Don’t count Kristian Fulton out for the 2018 season just yet.
The suspended cornerback will have his appeal heard by the NCAA on Aug. 9, his attorney, Don Jackson, said during an interview with Matt Moscona on ESPN 104.5 in Baton Rouge on Tuesday afternoon.
The appeal, which will be conducted over the phone, is presently scheduled for next Thursday afternoon, Jackson added. A final decision could be reached that evening, if not the following morning.
“I’m very optimistic,” Jackson said. “I’m very positive. I think, candidly, that the initial decision was flawed based on limited information. The appeal was based on limited information. I believe that we’ve been able to, both through the expert witness that the Fulton family obtained and some of my own research, that we’ve found a good bit of information that I believe will impact this decision.
“I’m very optimistic that we’ll get a favorable determination and a modification of this penalty.”
Fulton, a former five-star recruit out of Rummel, is currently in the midst of serving a two-year suspension for attempting to tamper with an NCAA-mandated drug test. Jackson said he’s unearthed new evidence relating to due process in order to convince the NCAA to re-open the case.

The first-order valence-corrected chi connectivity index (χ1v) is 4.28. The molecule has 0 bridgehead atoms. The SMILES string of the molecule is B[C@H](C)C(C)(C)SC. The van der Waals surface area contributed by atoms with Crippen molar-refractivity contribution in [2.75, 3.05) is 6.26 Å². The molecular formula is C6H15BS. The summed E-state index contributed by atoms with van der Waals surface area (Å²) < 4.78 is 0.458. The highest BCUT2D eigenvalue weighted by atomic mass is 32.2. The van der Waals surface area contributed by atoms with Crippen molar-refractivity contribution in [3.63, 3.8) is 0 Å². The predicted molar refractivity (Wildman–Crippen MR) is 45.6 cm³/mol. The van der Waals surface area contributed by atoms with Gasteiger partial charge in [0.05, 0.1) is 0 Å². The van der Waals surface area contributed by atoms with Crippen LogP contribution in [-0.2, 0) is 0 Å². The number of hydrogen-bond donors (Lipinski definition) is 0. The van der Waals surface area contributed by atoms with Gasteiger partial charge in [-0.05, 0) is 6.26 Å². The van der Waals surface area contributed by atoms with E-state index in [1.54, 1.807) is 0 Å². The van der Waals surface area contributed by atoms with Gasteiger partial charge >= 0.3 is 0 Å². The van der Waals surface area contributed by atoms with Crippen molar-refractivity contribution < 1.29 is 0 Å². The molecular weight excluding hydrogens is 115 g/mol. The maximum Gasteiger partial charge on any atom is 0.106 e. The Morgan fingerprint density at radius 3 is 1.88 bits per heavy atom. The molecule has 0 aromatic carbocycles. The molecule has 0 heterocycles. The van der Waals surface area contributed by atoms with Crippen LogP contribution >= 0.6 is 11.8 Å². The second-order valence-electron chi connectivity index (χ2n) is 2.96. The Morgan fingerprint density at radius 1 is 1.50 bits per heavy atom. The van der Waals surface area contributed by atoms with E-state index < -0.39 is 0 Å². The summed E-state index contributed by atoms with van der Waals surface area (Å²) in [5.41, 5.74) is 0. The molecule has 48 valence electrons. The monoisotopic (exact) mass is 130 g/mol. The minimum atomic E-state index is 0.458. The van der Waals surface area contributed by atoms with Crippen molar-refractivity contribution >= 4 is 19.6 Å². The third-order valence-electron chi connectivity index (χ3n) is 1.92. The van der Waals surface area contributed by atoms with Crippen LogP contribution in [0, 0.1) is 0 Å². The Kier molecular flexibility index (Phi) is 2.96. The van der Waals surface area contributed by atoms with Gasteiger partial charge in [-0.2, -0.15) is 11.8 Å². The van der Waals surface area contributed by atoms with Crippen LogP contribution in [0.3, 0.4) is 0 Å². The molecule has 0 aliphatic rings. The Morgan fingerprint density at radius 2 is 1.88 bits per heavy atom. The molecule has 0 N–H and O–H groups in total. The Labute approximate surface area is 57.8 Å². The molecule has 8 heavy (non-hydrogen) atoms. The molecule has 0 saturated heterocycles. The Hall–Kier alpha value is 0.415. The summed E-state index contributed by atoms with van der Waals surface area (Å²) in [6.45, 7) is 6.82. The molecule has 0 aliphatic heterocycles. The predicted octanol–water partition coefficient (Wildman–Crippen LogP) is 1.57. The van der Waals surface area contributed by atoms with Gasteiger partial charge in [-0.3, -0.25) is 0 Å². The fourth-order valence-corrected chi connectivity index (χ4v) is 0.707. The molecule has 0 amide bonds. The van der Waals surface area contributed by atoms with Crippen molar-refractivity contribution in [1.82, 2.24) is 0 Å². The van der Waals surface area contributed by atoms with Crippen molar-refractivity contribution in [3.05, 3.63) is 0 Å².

Jackson, who has a long history of representing student athletes in cases against the NCAA, called the two-year suspension “unprecedented” in his experience. He repeatedly noted that Fulton would’ve been suspended for at most one year had he failed a test — which he didn’t, for what it’s worth.
“I’ve never seen a case in which a student athlete is suspended for two years for an effort to alter the integrity of a collection process,” Jackson said. “It’s an extraordinary severe sanction, particularly in light of the conduct here. The penalty just doesn’t match the action of this young man, and there’s some real due process considerations that we hope to address in this upcoming hearing.”
Part of said concern relates to the prescribed penalty itself as written in the NCAA regulation. Jackson argues that a two-year suspension is akin to a death sentence for a collegiate career, even though it only takes up half of a given player’s four years of eligibility.
“That’s in effect a career-ender,” Jackson said. “That in effect ends your career … Most student athletes in this situation would likely have packed it in by now and moved on. A two-year penalty is a career-ender. There’s no precedent for this.”
Fulton practiced with the team last season but hasn’t played since appearing in three games during his true freshman season in 2016. LSU officials, including Ed Orgeron, have been unable to comment on the pending matter dating back to last season.
Despite Jackson’s optimism, it’s unclear exactly what chances Fulton has to regain his eligibility for the coming season. Jackson said his goal is to have Fulton on the field for LSU’s season opener against Miami in September.
Getting Fulton eligible would be a tremendous boost for LSU’s secondary as the Tigers are presently looking for a cornerback to start opposite All-American sophomore Greedy Williams.
If ruled eligible, Fulton would immediately join a competition that includes the likes of graduate transfer Terence Alexander, true freshman Kelvin Joseph and sophomores Jontre Kirklin, Kary Vincent and Mannie Netherly.